The decade of the seventies was similar to the previous twenty years, in that economic growth was slow but steady. Perhaps of more importance was an influx of new population, the discovery of the foothills for recreation, and a social-political revolution. The far eastern plains remained little changed from earlier days. Agriculture, some industry and a few tourists represented ongoing life. Closer to the front range, the story was different. The corridor from Pueblo north became quite populated and urban growth occurred from Fort Collins southward. Here is where the majority of Colorado's citizens became located, and with such expansion, the "evils" of city life came to southeastern Colorado. Pueblo, for one, became polluted by cars, industry and bad air drifting south from Denver. Yet the city grew and retained its position as the state's third largest city. Places like Trinidad and Walsenburg did not experience such growth, but rather, their populations stabilized and these towns remained regional supply centers. Social unrest was minimal in the far southern part of the state for the Mexican-American population was well integrated into the infrastructure of government and society. The ethnic mixture of Trinidad is interesting because it contains Mexican-Americans, Italian, Eastern European and Anglo cultures, all existing together. The far eastern plains never did have serious racial problems for Anglo-American farmers were always in control. As population decreases occurred due to farm failures, labor became scarce. Early, sugar beets required "stoop labor" and Mexican-Americans or Mexican nationals were imported to do the job. As time went on, migrant laborers were used to pick beets and other specialty crops on a seasonal basis. The abuses that occurred were many. Laborers were paid low wages and given no benefits. Their children were not placed in public schools and the shacks they lived in were primitive at best. Clear-cut racial discrimination was a way of life for Mexican-American residents in Colorado. Denver, Colorado Springs and Pueblo were notorious for their anti-Hispanic attitudes. The San Luis Valley did not suffer from these tensions, primarily because the majority of the Valley's population was Spanish surname. Local officials and state-level representatives from the Valley were traditionally Hispanic and these trends continue into the present. While there was unrest on college campuses, southern Colorado did not see much of the national and state ferment that swept the minorities. Demonstrations at Adams State and Southern Colorado College reflected overall anti-establishment feelings of students, rather than broad-based minority demands. [19] The considerable influx of new population to the Front Range spilled over into traditionally Hispanic (or other ethnic) regions. The San Luis Valley, historically Hispanic, by 1960 could boast that only Costilla and Conejos Counties were "Mexican" in social make-up. Overall, the ethnic difficulties that beset northeastern Colorado were not as strong or violent in the southeast. The long tradition of multi-ethnic population can be credited for a lack of crisis during the 1960's and 1970s. [20]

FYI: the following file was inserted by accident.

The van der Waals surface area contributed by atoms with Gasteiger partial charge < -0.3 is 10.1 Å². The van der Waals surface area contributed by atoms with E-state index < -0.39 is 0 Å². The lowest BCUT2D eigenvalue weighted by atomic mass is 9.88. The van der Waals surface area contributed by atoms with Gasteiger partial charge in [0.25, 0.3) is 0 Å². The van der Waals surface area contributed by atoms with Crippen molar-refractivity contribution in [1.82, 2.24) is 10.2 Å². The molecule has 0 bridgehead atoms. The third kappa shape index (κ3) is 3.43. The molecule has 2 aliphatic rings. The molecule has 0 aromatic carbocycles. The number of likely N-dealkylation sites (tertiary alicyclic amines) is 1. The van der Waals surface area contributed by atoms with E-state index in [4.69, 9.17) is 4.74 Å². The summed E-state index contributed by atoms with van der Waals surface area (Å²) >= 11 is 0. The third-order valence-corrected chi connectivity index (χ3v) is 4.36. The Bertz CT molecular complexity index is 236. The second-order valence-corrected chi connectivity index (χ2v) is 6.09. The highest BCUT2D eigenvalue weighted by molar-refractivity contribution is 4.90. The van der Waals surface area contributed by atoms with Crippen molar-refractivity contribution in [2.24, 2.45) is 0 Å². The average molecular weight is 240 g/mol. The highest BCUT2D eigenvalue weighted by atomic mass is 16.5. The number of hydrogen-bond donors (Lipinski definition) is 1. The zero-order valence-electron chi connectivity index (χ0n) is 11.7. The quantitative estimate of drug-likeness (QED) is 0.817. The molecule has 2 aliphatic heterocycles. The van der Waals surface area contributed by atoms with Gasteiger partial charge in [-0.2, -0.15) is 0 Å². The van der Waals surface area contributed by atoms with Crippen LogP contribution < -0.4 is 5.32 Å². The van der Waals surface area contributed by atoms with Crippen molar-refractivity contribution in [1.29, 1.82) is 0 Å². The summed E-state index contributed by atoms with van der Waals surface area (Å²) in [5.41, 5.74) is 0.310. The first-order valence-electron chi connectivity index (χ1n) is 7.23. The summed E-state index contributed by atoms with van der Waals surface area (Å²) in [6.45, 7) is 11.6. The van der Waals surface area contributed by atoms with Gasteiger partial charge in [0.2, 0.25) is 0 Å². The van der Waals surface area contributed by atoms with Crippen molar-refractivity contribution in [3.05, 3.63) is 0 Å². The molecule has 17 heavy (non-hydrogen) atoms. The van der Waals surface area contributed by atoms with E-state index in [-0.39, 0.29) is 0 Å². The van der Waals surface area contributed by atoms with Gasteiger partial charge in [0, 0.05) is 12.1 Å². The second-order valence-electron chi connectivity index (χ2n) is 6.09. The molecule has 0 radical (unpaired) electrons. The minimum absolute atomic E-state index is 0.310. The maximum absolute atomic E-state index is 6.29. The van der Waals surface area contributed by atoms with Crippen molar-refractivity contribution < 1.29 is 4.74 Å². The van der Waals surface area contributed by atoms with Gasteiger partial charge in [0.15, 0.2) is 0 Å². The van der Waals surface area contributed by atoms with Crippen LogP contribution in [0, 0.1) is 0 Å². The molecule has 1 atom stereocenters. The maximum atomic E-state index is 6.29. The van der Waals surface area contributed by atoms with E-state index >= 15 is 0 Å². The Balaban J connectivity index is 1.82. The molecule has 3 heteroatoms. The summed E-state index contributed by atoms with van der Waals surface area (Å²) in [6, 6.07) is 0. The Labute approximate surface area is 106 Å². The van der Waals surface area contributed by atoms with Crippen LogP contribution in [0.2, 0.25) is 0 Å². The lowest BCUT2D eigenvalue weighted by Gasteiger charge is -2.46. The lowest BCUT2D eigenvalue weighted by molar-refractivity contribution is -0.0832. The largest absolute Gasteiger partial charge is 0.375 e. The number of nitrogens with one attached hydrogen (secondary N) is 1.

The Victorian courthouse at Las Animas represents a past that has seen growth from a hostile land to a fully modern society. The building, erected in the 1880's, has stood the test of time. (Photo by F. J. Athearn)